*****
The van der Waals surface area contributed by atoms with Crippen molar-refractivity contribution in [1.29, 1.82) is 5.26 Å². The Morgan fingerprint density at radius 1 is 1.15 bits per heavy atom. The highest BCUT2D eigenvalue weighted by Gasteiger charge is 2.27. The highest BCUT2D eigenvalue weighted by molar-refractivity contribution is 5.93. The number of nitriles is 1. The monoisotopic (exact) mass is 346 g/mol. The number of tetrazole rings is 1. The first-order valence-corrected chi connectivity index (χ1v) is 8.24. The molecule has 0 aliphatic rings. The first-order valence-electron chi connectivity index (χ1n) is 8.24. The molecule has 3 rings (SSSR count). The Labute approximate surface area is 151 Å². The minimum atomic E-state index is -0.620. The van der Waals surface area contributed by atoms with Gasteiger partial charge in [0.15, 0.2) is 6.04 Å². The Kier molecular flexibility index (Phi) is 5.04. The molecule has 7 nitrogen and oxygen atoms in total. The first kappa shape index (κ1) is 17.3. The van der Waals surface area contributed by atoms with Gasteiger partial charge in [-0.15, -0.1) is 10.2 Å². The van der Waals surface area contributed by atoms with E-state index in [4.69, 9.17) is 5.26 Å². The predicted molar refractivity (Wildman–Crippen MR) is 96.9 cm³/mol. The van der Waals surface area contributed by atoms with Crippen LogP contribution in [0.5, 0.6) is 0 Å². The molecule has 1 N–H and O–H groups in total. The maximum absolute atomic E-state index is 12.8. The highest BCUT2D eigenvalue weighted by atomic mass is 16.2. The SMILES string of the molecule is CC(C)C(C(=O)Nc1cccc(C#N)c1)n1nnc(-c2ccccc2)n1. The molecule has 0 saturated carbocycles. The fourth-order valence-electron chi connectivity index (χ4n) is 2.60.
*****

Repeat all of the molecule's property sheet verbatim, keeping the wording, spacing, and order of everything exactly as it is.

The van der Waals surface area contributed by atoms with Crippen molar-refractivity contribution in [1.29, 1.82) is 5.26 Å². The Morgan fingerprint density at radius 1 is 1.15 bits per heavy atom. The highest BCUT2D eigenvalue weighted by Gasteiger charge is 2.27. The highest BCUT2D eigenvalue weighted by molar-refractivity contribution is 5.93. The number of nitriles is 1. The monoisotopic (exact) mass is 346 g/mol. The number of tetrazole rings is 1. The first-order valence-corrected chi connectivity index (χ1v) is 8.24. The molecule has 0 aliphatic rings. The first-order valence-electron chi connectivity index (χ1n) is 8.24. The molecule has 3 rings (SSSR count). The Labute approximate surface area is 151 Å². The minimum atomic E-state index is -0.620. The van der Waals surface area contributed by atoms with Gasteiger partial charge in [0.15, 0.2) is 6.04 Å². The Kier molecular flexibility index (Phi) is 5.04. The molecule has 7 nitrogen and oxygen atoms in total. The first kappa shape index (κ1) is 17.3. The van der Waals surface area contributed by atoms with Gasteiger partial charge in [-0.15, -0.1) is 10.2 Å². The van der Waals surface area contributed by atoms with E-state index in [4.69, 9.17) is 5.26 Å². The predicted molar refractivity (Wildman–Crippen MR) is 96.9 cm³/mol. The van der Waals surface area contributed by atoms with Crippen LogP contribution in [0.5, 0.6) is 0 Å². The molecule has 1 N–H and O–H groups in total. The maximum absolute atomic E-state index is 12.8. The highest BCUT2D eigenvalue weighted by atomic mass is 16.2. The SMILES string of the molecule is CC(C)C(C(=O)Nc1cccc(C#N)c1)n1nnc(-c2ccccc2)n1. The molecule has 0 saturated carbocycles. The fourth-order valence-electron chi connectivity index (χ4n) is 2.60.